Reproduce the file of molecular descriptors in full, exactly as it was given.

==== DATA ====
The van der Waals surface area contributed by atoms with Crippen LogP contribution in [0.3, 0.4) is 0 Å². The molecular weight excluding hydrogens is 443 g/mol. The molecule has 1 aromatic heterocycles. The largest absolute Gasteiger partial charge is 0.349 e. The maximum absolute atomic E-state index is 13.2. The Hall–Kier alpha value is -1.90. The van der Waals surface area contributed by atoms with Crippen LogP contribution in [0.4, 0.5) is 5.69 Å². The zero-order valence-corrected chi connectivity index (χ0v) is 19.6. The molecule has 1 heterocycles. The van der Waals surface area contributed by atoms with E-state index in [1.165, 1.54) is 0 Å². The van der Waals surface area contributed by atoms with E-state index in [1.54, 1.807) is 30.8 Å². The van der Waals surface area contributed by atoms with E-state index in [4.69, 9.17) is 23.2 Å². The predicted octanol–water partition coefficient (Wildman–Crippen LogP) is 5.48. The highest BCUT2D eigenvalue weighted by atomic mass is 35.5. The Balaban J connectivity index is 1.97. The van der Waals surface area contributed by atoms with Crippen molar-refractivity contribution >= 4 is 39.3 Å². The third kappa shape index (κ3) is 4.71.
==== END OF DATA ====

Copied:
The van der Waals surface area contributed by atoms with Crippen LogP contribution in [0.3, 0.4) is 0 Å². The molecular weight excluding hydrogens is 443 g/mol. The molecule has 1 aromatic heterocycles. The largest absolute Gasteiger partial charge is 0.349 e. The maximum absolute atomic E-state index is 13.2. The Hall–Kier alpha value is -1.90. The van der Waals surface area contributed by atoms with Crippen LogP contribution in [0.4, 0.5) is 5.69 Å². The zero-order valence-corrected chi connectivity index (χ0v) is 19.6. The molecule has 1 heterocycles. The van der Waals surface area contributed by atoms with E-state index in [1.165, 1.54) is 0 Å². The van der Waals surface area contributed by atoms with E-state index in [1.54, 1.807) is 30.8 Å². The van der Waals surface area contributed by atoms with E-state index in [4.69, 9.17) is 23.2 Å². The predicted octanol–water partition coefficient (Wildman–Crippen LogP) is 5.48. The highest BCUT2D eigenvalue weighted by atomic mass is 35.5. The Balaban J connectivity index is 1.97. The van der Waals surface area contributed by atoms with Crippen molar-refractivity contribution >= 4 is 39.3 Å². The third kappa shape index (κ3) is 4.71.